Obese Women Should Limit Pregnancy Weight Gain to 20 Pounds

LITTLE FALLS, N.J., May 28 - Obese women should gain only 11 to 20 pounds during pregnancy, according to updated guidelines from the Institute of Medicine.

The recommendation builds on the agency’s earlier guidelines that recommend a weight gain of 15 to 25 pounds for overweight women, 25 to 35 pounds for normal women, and 28 to 40 pounds for underweight women.

Researchers have included recommendations for obese women since body mass index (BMI) and gestational weight gain have increased among women across the country.

The update also uses the World Health Organization and National Heart, Lung, and Blood Institute ranges for BMI instead of the Metropolitan Life Insurance tables used in the 1990 recommendations.

The new ranges are more conservative, with the underweight BMI category starting at 18.5 instead of 19.8.

“Because of the shift in BMI in the population towards more overweight and obese, those criteria have shifted now for the obese category,” said Patrick M. Catalano, M.D., of Case Western Reserve, a member guideline committee. “With the new criteria, we’re just trying to be consistent with what everybody else is using.”

The guidelines are “not dramatically different from what was reported in 1990, but they are sort of progressive,” said Michael Katz, M.D., senior vice president for research at the March of Dimes, a co-sponsor of the study.

“They illustrate the substantial increase in obesity,” Dr. Katz said.

Dr. Catalano said it would be easier to achieve the recommendations if women try to get within normal BMI range when they’re trying to conceive.

This will result in better outcomes for both mom and baby, he said, since it is “remarkably clear that pre-pregnancy BMI is an independent predictor of many adverse outcomes.”

Interventions in diet and exercise - both before and during pregnancy - will be essential in assisting women in meeting the guidelines, especially those who are obese, he said.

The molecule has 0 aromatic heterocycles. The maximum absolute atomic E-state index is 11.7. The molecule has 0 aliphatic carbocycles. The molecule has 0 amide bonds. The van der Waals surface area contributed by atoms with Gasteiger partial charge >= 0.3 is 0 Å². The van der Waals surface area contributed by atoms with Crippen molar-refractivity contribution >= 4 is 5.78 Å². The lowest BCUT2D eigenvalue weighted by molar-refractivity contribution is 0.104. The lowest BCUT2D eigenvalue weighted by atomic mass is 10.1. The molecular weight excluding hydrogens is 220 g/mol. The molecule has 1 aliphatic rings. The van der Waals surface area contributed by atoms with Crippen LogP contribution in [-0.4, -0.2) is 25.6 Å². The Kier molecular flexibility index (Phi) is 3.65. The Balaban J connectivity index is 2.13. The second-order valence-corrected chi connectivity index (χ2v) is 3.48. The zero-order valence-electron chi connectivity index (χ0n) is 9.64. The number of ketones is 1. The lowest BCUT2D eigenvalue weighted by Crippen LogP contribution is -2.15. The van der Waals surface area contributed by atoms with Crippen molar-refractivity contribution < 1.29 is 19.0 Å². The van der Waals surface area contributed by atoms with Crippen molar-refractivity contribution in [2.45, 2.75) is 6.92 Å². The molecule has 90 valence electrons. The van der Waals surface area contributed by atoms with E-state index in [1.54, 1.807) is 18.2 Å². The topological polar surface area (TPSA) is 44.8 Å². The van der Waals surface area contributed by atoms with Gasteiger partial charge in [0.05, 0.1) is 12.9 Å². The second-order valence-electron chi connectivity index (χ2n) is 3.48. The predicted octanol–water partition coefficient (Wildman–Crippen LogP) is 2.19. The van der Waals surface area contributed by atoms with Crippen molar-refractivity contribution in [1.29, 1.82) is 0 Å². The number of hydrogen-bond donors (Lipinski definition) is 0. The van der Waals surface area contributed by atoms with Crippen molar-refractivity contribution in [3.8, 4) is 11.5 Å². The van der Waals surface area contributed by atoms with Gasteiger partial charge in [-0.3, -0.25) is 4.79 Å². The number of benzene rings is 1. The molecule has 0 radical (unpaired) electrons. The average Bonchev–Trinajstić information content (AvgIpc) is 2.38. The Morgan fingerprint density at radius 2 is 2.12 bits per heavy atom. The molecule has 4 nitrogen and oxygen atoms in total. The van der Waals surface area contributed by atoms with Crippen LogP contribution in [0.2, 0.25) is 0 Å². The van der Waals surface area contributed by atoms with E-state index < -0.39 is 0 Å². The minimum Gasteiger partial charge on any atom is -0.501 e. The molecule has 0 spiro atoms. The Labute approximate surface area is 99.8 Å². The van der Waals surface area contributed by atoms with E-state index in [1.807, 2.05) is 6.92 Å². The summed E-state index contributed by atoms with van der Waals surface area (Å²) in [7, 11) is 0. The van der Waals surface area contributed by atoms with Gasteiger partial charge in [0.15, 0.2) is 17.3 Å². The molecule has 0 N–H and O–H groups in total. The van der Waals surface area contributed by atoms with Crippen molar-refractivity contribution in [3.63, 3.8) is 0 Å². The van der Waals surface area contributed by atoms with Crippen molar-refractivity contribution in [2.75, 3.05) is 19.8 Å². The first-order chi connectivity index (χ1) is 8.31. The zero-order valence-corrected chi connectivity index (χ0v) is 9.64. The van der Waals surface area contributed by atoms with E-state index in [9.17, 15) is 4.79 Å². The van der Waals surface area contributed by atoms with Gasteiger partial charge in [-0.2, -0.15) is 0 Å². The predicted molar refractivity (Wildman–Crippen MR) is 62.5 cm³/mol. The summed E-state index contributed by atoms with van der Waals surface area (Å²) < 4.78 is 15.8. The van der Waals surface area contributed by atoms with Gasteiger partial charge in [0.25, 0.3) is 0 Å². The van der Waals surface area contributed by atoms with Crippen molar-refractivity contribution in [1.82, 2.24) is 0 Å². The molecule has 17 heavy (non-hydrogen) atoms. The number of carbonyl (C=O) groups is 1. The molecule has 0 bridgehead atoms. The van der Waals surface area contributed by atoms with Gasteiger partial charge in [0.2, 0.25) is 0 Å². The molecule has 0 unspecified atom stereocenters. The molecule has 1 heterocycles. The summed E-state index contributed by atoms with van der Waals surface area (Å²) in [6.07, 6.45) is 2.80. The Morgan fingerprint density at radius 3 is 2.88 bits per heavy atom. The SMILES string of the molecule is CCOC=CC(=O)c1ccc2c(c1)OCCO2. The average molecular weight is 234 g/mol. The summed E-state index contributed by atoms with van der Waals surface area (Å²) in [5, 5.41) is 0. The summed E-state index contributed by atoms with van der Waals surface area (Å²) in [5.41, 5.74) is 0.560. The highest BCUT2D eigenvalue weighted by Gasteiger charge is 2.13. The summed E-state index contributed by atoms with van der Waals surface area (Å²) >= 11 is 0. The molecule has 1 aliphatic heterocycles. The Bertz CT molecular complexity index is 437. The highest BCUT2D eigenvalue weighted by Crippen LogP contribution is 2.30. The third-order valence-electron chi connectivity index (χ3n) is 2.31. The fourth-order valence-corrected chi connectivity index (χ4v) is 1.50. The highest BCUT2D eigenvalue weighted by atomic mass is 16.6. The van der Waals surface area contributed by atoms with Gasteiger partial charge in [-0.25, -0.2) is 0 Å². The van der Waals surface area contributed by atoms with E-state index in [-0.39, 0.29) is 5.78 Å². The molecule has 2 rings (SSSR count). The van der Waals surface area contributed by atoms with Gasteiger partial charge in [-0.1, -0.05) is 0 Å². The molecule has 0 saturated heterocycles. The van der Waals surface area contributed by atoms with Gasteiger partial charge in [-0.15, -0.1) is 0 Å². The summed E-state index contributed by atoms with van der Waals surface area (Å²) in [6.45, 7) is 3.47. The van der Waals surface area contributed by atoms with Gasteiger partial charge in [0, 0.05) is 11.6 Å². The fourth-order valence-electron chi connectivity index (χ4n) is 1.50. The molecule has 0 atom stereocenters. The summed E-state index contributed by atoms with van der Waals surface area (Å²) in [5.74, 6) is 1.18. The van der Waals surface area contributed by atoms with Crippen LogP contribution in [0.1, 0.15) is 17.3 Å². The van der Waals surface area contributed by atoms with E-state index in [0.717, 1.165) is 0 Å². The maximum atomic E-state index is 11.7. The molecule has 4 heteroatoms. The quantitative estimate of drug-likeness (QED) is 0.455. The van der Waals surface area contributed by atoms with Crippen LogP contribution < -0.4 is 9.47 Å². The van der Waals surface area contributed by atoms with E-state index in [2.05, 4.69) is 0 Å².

“The idea is that it will require an effort by many people,” Dr. Catalano said. “It’s not just something that one healthcare provider during pregnancy can do. It includes a host of other people including a nutritionist, dietician, and even an exercise physiologist.”

Dr. Katz said the aims of the report are laudable, but “the effects are very difficult to achieve.”

“Here the motivation is stronger because [pregnant women] are strongly motivated to protect their child,” he said. “But to have a concerted effort like this will be difficult.”

While Dr. Katz said the new guidelines are more conservative than those past, others say they are not conservative enough.

“It’s been well shown that such a patient can lose weight in pregnancy and still be fine,” said Jacques Moritz, M.D., of St. Luke’s-Roosevelt Hospital in New York.

“[The guidelines] are still concerned with small babies. That was a problem when women smoked and drank in pregnancy. Now it’s just the opposite.”

“Women don’t need to eat for two, but for 1.1,” he said.

The authors of the new recommendations argued that mother and child can achieve good outcomes “within a range of weight gains.” Also, physicians should consider different factors for individual women, they said.

That means the guidelines should be used “in concert with good clinical judgment as well as a discussion between the woman and her healthcare provider about diet and exercise,” they said.

The report also calls for further study of pregnancy in obese women, as well as the impacts of gestational weight gain on maternal and child outcomes.

The researchers said they believed the new recommendations should be applicable to all women, across all racial or ethnic groups, but recommended additional research to confirm the hypothesis.

Other updates include:

  * Short women don’t need to limit weight gain to the lower end of the range for their pre-pregnant BMI. The researchers said there was insufficient evidence to continue this 1990 recommendation.
  * There is no continued support for lower-range weight gains in women under 20, as younger women and adolescents often need to gain more to improve birth outcomes.
  * Though there was less evidence for twins than singletons, researchers said normal weight women expecting twins should gain 37 to 54 pounds, while overweight women should gain 31 to 50 pounds, and obese women, 25 to 42 pounds. There was insufficient information for underweight women.

Primary source: Institute of Medicine
Source reference:
Rasmussen KM, Yaktine AL “Weight gain during pregnancy: Reexamining the guidelines” National Academies Press 2009.

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